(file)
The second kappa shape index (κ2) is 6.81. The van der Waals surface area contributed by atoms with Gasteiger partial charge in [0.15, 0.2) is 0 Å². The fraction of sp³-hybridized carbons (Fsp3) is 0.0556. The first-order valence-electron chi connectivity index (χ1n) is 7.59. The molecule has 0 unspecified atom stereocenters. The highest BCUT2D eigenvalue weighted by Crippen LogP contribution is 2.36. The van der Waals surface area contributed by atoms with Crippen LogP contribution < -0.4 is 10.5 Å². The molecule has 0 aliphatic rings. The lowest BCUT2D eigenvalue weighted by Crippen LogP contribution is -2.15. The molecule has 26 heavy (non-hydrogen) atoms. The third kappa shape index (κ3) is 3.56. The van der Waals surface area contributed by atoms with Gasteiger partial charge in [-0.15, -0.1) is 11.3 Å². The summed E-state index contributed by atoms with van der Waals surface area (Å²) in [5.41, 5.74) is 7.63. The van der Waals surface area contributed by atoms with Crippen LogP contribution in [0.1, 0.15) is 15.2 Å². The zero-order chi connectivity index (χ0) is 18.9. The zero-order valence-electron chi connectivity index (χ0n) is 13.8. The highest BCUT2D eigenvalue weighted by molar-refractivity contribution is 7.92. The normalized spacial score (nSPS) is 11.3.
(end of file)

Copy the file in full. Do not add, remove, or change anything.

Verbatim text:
The second kappa shape index (κ2) is 6.81. The van der Waals surface area contributed by atoms with Gasteiger partial charge in [0.15, 0.2) is 0 Å². The fraction of sp³-hybridized carbons (Fsp3) is 0.0556. The first-order valence-electron chi connectivity index (χ1n) is 7.59. The molecule has 0 unspecified atom stereocenters. The highest BCUT2D eigenvalue weighted by Crippen LogP contribution is 2.36. The van der Waals surface area contributed by atoms with Crippen LogP contribution < -0.4 is 10.5 Å². The molecule has 0 aliphatic rings. The lowest BCUT2D eigenvalue weighted by Crippen LogP contribution is -2.15. The molecule has 26 heavy (non-hydrogen) atoms. The third kappa shape index (κ3) is 3.56. The van der Waals surface area contributed by atoms with Gasteiger partial charge in [-0.15, -0.1) is 11.3 Å². The summed E-state index contributed by atoms with van der Waals surface area (Å²) in [5.41, 5.74) is 7.63. The van der Waals surface area contributed by atoms with Crippen LogP contribution in [0.1, 0.15) is 15.2 Å². The zero-order chi connectivity index (χ0) is 18.9. The zero-order valence-electron chi connectivity index (χ0n) is 13.8. The highest BCUT2D eigenvalue weighted by molar-refractivity contribution is 7.92. The normalized spacial score (nSPS) is 11.3.